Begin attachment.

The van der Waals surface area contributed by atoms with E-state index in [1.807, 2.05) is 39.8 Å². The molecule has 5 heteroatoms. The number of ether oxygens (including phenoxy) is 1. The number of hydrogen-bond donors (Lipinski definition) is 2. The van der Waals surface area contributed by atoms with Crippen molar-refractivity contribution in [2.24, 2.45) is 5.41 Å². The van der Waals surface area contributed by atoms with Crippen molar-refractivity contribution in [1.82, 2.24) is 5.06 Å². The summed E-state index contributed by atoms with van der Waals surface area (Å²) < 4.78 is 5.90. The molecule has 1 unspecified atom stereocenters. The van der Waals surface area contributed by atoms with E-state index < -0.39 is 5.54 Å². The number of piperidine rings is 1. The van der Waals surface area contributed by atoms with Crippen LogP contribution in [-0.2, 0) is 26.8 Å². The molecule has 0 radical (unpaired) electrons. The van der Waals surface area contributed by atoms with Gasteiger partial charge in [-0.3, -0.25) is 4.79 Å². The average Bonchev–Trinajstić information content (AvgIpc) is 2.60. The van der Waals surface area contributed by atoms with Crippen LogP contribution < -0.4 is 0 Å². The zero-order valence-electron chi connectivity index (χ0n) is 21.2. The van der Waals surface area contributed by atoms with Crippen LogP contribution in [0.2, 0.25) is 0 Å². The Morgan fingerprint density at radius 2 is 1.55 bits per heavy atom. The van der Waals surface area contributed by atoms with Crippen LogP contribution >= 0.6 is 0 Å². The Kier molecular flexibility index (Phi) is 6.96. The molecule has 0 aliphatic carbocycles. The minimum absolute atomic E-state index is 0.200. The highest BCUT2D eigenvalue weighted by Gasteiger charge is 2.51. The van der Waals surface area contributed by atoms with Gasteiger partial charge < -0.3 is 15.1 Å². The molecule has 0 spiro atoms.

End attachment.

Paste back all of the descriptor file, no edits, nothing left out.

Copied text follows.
The van der Waals surface area contributed by atoms with E-state index in [1.807, 2.05) is 39.8 Å². The molecule has 5 heteroatoms. The number of ether oxygens (including phenoxy) is 1. The number of hydrogen-bond donors (Lipinski definition) is 2. The van der Waals surface area contributed by atoms with Crippen molar-refractivity contribution in [2.24, 2.45) is 5.41 Å². The van der Waals surface area contributed by atoms with Crippen molar-refractivity contribution in [1.82, 2.24) is 5.06 Å². The summed E-state index contributed by atoms with van der Waals surface area (Å²) < 4.78 is 5.90. The molecule has 1 unspecified atom stereocenters. The van der Waals surface area contributed by atoms with E-state index < -0.39 is 5.54 Å². The number of piperidine rings is 1. The van der Waals surface area contributed by atoms with Crippen LogP contribution in [-0.2, 0) is 26.8 Å². The molecule has 0 radical (unpaired) electrons. The van der Waals surface area contributed by atoms with Gasteiger partial charge in [-0.3, -0.25) is 4.79 Å². The average Bonchev–Trinajstić information content (AvgIpc) is 2.60. The van der Waals surface area contributed by atoms with Crippen LogP contribution < -0.4 is 0 Å². The zero-order valence-electron chi connectivity index (χ0n) is 21.2. The van der Waals surface area contributed by atoms with Crippen LogP contribution in [0.2, 0.25) is 0 Å². The Morgan fingerprint density at radius 2 is 1.55 bits per heavy atom. The van der Waals surface area contributed by atoms with Crippen LogP contribution >= 0.6 is 0 Å². The Kier molecular flexibility index (Phi) is 6.96. The molecule has 0 aliphatic carbocycles. The minimum absolute atomic E-state index is 0.200. The highest BCUT2D eigenvalue weighted by Gasteiger charge is 2.51. The van der Waals surface area contributed by atoms with Gasteiger partial charge < -0.3 is 15.1 Å². The molecule has 0 spiro atoms.